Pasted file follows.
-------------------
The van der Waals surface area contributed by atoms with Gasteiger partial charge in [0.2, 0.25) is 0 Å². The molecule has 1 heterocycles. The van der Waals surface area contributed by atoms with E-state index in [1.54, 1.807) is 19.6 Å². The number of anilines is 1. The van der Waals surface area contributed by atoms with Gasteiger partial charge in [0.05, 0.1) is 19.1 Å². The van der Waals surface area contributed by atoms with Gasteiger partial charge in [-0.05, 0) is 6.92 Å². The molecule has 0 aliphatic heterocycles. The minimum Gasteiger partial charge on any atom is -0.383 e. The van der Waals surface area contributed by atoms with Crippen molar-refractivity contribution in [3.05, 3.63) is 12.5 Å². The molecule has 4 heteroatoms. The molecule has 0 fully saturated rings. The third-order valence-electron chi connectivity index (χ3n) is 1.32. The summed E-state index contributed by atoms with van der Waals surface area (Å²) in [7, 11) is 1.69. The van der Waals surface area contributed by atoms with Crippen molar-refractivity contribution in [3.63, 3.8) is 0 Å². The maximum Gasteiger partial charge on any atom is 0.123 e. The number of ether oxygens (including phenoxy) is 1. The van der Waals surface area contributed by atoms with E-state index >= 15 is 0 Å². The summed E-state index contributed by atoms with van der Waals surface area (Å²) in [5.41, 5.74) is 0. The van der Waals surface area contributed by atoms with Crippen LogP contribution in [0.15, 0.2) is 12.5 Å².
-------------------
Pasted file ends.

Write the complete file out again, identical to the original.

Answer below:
The van der Waals surface area contributed by atoms with Gasteiger partial charge in [0.2, 0.25) is 0 Å². The molecule has 1 heterocycles. The van der Waals surface area contributed by atoms with E-state index in [1.54, 1.807) is 19.6 Å². The number of anilines is 1. The van der Waals surface area contributed by atoms with Gasteiger partial charge in [0.05, 0.1) is 19.1 Å². The van der Waals surface area contributed by atoms with Gasteiger partial charge in [-0.05, 0) is 6.92 Å². The molecule has 0 aliphatic heterocycles. The minimum Gasteiger partial charge on any atom is -0.383 e. The van der Waals surface area contributed by atoms with Crippen molar-refractivity contribution in [3.05, 3.63) is 12.5 Å². The molecule has 4 heteroatoms. The molecule has 0 fully saturated rings. The third-order valence-electron chi connectivity index (χ3n) is 1.32. The summed E-state index contributed by atoms with van der Waals surface area (Å²) in [7, 11) is 1.69. The van der Waals surface area contributed by atoms with Crippen molar-refractivity contribution in [3.63, 3.8) is 0 Å². The maximum Gasteiger partial charge on any atom is 0.123 e. The number of ether oxygens (including phenoxy) is 1. The van der Waals surface area contributed by atoms with E-state index >= 15 is 0 Å². The summed E-state index contributed by atoms with van der Waals surface area (Å²) in [5.41, 5.74) is 0. The van der Waals surface area contributed by atoms with Crippen LogP contribution in [0.15, 0.2) is 12.5 Å².